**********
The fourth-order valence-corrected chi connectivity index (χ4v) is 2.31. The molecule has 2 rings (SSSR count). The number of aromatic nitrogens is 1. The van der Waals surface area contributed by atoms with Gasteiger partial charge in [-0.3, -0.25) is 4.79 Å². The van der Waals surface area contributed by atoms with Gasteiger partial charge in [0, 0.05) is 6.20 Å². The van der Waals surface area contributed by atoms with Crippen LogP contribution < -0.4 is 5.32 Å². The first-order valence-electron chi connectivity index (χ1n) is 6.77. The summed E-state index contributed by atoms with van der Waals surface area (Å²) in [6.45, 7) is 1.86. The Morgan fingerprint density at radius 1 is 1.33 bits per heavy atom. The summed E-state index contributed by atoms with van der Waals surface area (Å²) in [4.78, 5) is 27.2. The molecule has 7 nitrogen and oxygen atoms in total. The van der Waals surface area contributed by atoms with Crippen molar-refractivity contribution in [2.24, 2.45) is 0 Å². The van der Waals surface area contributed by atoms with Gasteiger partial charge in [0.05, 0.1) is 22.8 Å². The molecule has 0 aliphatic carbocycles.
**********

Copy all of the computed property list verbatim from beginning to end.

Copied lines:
The fourth-order valence-corrected chi connectivity index (χ4v) is 2.31. The molecule has 2 rings (SSSR count). The number of aromatic nitrogens is 1. The van der Waals surface area contributed by atoms with Gasteiger partial charge in [-0.3, -0.25) is 4.79 Å². The van der Waals surface area contributed by atoms with Gasteiger partial charge in [0, 0.05) is 6.20 Å². The van der Waals surface area contributed by atoms with Crippen LogP contribution < -0.4 is 5.32 Å². The first-order valence-electron chi connectivity index (χ1n) is 6.77. The summed E-state index contributed by atoms with van der Waals surface area (Å²) in [6.45, 7) is 1.86. The Morgan fingerprint density at radius 1 is 1.33 bits per heavy atom. The summed E-state index contributed by atoms with van der Waals surface area (Å²) in [4.78, 5) is 27.2. The molecule has 7 nitrogen and oxygen atoms in total. The van der Waals surface area contributed by atoms with Crippen molar-refractivity contribution in [2.24, 2.45) is 0 Å². The van der Waals surface area contributed by atoms with Gasteiger partial charge in [0.05, 0.1) is 22.8 Å². The molecule has 0 aliphatic carbocycles.